Mt 5:13-16 Be A Hero!
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“You are the light of the world, says the Lord; whoever follows me will have the light of life.”
Am I a bored Christian? If so, then my light is hidden under a bushel basket. A bored Christian is equivalent to a selfish Christian, which is equivalent to a Christian whose light is spent.
St. Paul is one of my heroes. The City of Corinth represented the furthest point of expansion of the Church. In the year 146 B.C. it was destroyed by the Romans and re-founded a century later by Julius Cesar. It became a very cosmopolitan city with a very lurid reputation. St. Paul worked there, initially only on the Sabbath. But when funds arrived, he no longer dedicated his time to tent making but rather to full-time evangelization. His work was successful and he shaved his head in obedience to a vow he had made. St. Paul is my hero, but I won’t shave my head just yet.
This morning I woke up and did my normal routine and went for the cereal. I bought this new type of cereal called Flax Plus Granola by Nature’s Path. I think they will be going out of business pretty soon. It tastes horrible, like eating sticks and stones. But what made me really dislike this cereal is what they wrote on the back of it. They ask the question, “What is a Hero?” The company writes, “The dictionary says [which dictionary?] a hero is a person who, in the opinion of others, has heroic qualities or has performed a heroic act and is regarded as a model or ideal.”
First of all, I think we all learned that you should never use the word you’re trying to define in your definition. Secondly, “in the opinion of others?”…does a hero actually care what others think of him? I don’t think that should be important at all. Thirdly, what does heroic qualities actually mean? What are they?
Anyways, they use this definition to congratulate two farmers, organic farmers, who are heroes in their eyes because they don’t use synthetic pesticides; don’t use synthetic herbicides; they use no artificial preservatives or additives; no genetically engineered seeds. And because they use less ground water pollution and improved farm biodiversity. All these things are good things. But is this what defines a hero?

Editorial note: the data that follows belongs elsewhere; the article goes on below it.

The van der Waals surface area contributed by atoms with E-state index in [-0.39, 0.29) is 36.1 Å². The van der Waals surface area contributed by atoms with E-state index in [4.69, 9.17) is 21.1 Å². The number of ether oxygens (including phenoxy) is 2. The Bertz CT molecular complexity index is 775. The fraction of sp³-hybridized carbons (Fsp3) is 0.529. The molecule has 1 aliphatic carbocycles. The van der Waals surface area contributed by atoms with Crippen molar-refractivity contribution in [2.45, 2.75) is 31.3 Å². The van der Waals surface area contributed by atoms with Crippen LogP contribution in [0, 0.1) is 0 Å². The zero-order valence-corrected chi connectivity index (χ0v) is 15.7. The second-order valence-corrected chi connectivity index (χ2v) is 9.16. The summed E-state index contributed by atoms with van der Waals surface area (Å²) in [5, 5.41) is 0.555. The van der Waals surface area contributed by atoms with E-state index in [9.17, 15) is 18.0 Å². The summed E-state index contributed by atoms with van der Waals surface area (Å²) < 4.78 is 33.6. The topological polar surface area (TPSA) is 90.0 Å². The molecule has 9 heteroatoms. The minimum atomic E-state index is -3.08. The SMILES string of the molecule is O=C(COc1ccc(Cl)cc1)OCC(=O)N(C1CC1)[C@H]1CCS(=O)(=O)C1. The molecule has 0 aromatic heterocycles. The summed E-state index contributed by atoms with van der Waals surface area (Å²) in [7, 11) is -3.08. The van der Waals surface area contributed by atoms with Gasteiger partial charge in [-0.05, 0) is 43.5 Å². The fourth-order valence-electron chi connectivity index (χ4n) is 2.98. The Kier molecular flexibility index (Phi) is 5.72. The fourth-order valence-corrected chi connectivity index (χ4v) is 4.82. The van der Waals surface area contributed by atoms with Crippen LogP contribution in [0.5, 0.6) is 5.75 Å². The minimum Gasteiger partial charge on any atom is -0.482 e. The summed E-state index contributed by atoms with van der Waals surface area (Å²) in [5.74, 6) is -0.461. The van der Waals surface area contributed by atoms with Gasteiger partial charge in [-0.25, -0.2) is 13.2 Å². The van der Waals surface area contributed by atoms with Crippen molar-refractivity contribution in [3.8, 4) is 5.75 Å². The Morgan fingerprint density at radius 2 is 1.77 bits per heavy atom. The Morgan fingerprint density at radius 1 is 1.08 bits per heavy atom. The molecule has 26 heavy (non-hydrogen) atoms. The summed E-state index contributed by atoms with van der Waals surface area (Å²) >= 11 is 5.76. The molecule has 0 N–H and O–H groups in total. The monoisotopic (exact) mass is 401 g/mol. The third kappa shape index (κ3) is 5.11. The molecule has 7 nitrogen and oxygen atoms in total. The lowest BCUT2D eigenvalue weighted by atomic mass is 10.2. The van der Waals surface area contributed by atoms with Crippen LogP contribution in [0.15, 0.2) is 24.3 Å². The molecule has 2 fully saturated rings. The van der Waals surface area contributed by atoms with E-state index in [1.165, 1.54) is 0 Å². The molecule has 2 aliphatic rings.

What’s a hero? Here is my definition. A hero is someone who gives himself to others in an extraordinary or uncommon manner without concern for his own person and without concern for personal compensation, but strictly for the Glory of God. That is, they do what is right, good and beautiful.
This is the life of Christ. This is the life of His Apostles. This is the life that we have received. Here are the marching orders from Christ himself: “Your light must shine before others, that they may see your good deeds and glorify your heavenly Father.”
To be a hero means to stand up for God, to be orthodox in your faith – to care more about what God thinks of you rather than what others think of you. To be labeled an orthodox Christian means to be labeled by politicians, pundits and polls as an intolerant, right-wing, bigoted Christian. Although they will never admit to it; in the eyes of the world, a welcomed hero is a heretic! For example, does it really take a hero today to ridicule the Catholic Church or to stand by it? Does it take a hero to fight for abortion rights or to stand up for the sanctity of life? Would John the Baptist today be labeled as a herald of God for upholding the sanctity of marriage or would he be heralded as a fascist, medieval crusader of intolerance? Me thinks the later! Fox Sports recently announced that they would not allow an ad to appear during the Super Bowl because it openly promoted adultery. To seem balanced and fair, they decided not to run an ad from a Christian group either. If they only knew that the lack of one promotes the other, and to the detriment of society, family and children. To be a hero does not mean to be fair and balanced, it means to be right!
“The just man is a light in darkness to the upright.” (Ps. 112:4a) Be a hero. Be an Apostle for Christ. Let your light shine. Nothing, absolutely nothing can stop this light from shining. No mountains, no walls, no barriers, not even death. What is death for the Christian, but a welcomed return home; a confirmation of a commission; an honorable discharge; a sign of wonder, of a mission well done.